All this is speculation certainly, but it raises an intriguing possible answer to a question that I have never heard asked. If no one was awake in the Garden of Gethsemane, how do we know what Jesus prayed? Yes, I know He could have revealed that information after His resurrection, but we don’t see Jesus doing that in other respects.

We need to understand that in the ancient world, people did not read silently, nor did they pray silently. So, if Jesus was praying, He was probably praying aloud. What if the young Mark was disturbed when soldiers came to the Upper Room. He might have gone out to warn Jesus. Finding Jesus praying alone, Mark would have heard His words and recorded them for us.

I must admit this is all highly speculative, but it is intriguing to think about it, and it helps bring the story alive in ways that a dry study never could. Did John Mark write the gospel that bears his name? I do not know. I do believe it is possible, and I tend to think so.

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In my last post we considered the dating of Mark (@ AD 60-65, although some scholars date it to AD 70 or even later) and whether or not it was based on eyewitness testimony. I gave my conclusion that while we cannot say with certainty that Mark was based on eyewitness testimony, it was written early enough that eyewitness testimony was possible. This is all we can say with confidence, so today we must of necessity get into areas of speculation and opinion. Very briefly (which means I am leaving out tons of material) I wish to examine this tradition and the origin of the gospel of Mark.

We talked about a man named Papias, someone who knew both Polycarp and possibly Irenaeus and how Papias wrote during the first half of the second century (AD 100-130), preserving very ancient traditions about early Christianity. Here again is what he said about the gospel of Mark.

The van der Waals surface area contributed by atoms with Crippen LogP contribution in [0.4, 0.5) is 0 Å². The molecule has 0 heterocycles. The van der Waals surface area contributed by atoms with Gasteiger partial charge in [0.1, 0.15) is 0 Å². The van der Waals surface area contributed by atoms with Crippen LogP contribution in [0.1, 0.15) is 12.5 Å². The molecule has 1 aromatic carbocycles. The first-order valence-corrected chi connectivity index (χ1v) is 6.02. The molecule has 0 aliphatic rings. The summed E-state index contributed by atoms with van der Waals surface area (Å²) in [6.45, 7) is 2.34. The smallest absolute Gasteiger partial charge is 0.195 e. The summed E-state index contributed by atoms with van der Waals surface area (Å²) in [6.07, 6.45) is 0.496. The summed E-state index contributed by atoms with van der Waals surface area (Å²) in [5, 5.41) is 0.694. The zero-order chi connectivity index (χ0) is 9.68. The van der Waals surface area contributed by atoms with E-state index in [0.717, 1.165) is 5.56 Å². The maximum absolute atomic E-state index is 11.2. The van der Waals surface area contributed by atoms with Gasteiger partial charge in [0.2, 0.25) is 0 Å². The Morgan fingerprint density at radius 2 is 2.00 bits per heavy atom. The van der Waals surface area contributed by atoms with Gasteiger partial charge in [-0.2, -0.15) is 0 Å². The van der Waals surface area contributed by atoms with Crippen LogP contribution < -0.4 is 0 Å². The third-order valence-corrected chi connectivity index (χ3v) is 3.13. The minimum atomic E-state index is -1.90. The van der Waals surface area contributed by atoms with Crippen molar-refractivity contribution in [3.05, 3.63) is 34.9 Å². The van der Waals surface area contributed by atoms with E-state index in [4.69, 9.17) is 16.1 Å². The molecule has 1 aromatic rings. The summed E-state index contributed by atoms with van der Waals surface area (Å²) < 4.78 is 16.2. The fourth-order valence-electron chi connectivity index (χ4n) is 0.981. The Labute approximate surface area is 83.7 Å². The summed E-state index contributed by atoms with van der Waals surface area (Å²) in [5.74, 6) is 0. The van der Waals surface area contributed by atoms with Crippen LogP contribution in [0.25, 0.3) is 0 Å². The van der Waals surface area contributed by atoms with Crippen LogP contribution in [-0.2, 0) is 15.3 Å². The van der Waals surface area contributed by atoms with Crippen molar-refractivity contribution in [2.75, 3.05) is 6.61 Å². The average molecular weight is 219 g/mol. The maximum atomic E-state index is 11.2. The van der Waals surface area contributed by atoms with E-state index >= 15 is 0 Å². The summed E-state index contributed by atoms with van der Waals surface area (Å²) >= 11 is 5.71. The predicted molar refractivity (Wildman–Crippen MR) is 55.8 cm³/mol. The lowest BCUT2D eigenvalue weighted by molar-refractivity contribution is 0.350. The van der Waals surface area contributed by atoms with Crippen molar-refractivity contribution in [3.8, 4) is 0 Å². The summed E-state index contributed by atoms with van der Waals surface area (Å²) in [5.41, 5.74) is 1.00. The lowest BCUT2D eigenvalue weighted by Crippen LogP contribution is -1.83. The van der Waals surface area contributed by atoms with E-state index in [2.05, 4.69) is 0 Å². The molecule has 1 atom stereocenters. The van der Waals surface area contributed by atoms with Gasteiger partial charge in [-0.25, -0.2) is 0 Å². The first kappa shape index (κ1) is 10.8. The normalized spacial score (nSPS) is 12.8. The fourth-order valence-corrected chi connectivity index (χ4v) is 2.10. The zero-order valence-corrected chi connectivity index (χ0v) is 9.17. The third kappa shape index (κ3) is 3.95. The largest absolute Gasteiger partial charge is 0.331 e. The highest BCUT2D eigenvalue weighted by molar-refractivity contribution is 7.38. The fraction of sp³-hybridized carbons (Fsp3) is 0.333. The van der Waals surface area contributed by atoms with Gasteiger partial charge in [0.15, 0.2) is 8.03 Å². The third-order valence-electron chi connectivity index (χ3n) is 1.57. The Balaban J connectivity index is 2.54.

Mark, having become Peter’s interpreter, wrote down accurately everything he remembered, though not in order, of the things either said or done by Christ. For he neither heard the Lord nor followed him, but afterward, as I said, followed Peter, who adapted his teachings as needed, but had no intention of giving an ordered account of the Lord’s sayings. Consequently Mark did nothing wrong in writing down some things as he remembered them, for he made it his one concern not to omit anything that he heard or to make any false statement in them. (Holmes, Michael W., ed. The Apostolic Fathers in English).

First of all, Papias says that the author of Mark received his information from Peter. Other ancient writers have supported this view. Irenaeus @ AD 180 adds that the gospel was written in Rome. A second century prologue to the gospel refers to Mark as Peter’s interpreter and says the gospel was written in Italy. So, it appears that at least from the second century on, the second gospel was said to have been written by someone named Mark who derived at least part of his information from Peter.